WB-57F High Altitude Hurricane Observation Profiling Suite – Science Capabilities
Wednesday, 17 December 2014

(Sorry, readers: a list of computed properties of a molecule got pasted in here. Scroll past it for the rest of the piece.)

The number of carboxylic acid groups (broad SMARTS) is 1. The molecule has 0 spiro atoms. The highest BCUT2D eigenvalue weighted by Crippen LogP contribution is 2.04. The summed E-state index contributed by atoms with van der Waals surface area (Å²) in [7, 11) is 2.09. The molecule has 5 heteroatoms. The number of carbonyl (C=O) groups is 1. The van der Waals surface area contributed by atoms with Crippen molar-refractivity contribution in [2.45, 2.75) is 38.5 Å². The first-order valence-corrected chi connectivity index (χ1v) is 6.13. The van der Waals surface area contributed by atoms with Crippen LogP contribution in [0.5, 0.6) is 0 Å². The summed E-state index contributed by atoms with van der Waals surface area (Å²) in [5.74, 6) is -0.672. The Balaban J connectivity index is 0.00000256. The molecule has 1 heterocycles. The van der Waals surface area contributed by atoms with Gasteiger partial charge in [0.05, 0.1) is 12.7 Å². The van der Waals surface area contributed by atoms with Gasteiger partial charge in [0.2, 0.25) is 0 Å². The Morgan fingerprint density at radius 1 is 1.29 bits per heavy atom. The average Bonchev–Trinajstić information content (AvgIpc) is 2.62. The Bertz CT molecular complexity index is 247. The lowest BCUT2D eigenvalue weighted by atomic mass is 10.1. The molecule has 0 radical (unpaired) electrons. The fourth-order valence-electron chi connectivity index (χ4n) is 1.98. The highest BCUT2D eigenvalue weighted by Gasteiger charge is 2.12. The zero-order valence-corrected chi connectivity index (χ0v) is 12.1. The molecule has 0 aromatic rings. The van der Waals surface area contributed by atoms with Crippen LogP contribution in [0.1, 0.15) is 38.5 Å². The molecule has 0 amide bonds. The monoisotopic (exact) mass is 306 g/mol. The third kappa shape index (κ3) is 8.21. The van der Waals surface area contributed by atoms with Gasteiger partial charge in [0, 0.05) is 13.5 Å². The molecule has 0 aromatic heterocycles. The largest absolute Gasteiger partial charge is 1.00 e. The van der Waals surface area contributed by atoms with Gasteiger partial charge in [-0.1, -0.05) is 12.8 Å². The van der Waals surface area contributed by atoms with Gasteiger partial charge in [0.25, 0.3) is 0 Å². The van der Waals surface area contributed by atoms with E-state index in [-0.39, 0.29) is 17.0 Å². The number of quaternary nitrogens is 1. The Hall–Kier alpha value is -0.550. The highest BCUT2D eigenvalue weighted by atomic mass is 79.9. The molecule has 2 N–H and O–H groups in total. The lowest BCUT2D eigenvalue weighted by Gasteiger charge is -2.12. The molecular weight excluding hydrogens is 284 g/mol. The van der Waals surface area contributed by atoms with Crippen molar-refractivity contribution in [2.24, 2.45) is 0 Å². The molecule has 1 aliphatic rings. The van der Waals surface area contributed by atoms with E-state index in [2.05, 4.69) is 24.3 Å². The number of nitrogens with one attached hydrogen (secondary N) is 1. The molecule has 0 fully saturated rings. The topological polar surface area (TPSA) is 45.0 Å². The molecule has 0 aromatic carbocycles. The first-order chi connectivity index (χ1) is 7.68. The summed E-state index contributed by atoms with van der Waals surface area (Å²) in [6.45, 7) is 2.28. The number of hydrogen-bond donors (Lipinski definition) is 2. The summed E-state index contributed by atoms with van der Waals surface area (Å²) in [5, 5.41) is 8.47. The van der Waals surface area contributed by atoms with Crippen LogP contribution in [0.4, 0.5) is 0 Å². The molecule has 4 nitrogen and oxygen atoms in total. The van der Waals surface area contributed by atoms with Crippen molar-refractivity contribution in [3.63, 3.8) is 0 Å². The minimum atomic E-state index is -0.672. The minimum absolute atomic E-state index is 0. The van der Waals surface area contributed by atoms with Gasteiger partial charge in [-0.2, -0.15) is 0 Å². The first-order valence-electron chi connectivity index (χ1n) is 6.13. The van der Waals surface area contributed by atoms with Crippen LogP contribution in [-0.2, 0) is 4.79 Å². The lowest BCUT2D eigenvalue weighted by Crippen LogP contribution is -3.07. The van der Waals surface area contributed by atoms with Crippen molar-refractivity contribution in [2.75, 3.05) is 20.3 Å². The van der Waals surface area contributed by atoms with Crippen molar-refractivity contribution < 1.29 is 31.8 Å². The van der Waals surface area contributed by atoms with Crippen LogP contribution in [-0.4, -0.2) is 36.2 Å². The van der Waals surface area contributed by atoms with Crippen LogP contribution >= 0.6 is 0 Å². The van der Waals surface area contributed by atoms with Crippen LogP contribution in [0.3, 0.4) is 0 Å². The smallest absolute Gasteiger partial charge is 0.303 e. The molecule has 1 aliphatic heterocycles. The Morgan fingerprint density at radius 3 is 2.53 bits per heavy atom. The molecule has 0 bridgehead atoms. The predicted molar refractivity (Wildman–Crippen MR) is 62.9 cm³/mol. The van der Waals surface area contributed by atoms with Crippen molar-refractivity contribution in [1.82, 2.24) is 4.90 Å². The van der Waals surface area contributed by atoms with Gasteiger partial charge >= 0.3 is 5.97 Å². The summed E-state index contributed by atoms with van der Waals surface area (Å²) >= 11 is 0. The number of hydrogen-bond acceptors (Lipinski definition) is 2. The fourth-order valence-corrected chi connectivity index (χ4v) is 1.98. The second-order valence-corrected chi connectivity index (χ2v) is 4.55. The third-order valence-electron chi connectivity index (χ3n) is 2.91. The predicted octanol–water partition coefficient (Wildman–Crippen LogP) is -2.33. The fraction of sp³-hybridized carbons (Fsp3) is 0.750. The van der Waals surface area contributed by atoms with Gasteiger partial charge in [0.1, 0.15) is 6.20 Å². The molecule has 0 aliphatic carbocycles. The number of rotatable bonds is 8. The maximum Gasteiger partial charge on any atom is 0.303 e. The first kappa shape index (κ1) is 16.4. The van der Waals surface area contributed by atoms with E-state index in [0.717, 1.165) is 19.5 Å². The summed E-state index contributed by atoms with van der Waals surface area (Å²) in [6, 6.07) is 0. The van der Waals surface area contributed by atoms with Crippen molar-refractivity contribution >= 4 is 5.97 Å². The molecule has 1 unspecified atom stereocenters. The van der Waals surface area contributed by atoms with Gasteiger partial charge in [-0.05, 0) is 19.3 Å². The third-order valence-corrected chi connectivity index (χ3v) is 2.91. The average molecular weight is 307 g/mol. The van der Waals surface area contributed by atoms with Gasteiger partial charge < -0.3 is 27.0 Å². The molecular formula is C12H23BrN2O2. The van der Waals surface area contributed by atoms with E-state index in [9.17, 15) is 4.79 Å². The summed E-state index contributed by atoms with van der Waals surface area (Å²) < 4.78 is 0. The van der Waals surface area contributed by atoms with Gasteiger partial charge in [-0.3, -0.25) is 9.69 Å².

Improvements to TC/hurricane intensity forecasts may depend on routine spatially-dense measurements of thermodynamic temperature/water vapor profiles, sea surface winds, clouds and precipitation. Both high vertical resolution (~10-100 meters) within the air-sea boundary layer, and high horizontal resolution (~1-10 km) are needed, with particular emphasis on the eyewall and rainband regions. Such observations cannot be obtained from satellites, but require airborne assets with appropriate instrumentation. We describe a suite of research quality instruments for hurricane reconnaissance from the NASA WB-57F aircraft platform. The High Definition Sounding System automatically deploys up to 90 XDD dropsondes for simultaneous high resolution PTU+Winds vertical profiles and SST, while an array of active and passive remote sensing instruments map thermodynamic and cloud/precipitation variables. The XDD is a lightweight GPS dropsonde providing thermodynamic curtain in-situ measurements as densely as km-scale spacing. The airborne profiling radiometers include water vapor, temperature, cloud, precipitation, and ocean surface wind imaging. These instruments use both staring and conical scanning polarimetric radiometry techniques. Of specific interest will be dense boundary layer profiling and upper atmospheric humidity, which historically have been very challenging measurements. A unique 183 GHz radiometer will provide calibration closure for polymer-based humidity sensors used by all dropsondes. Polymer sensors are well known to suffer from a so-called "dry bias" calibration error. The poster will describe the collective capabilities of this new observational platform and show data from past deployments on a variety of NASA and Navy research aircraft.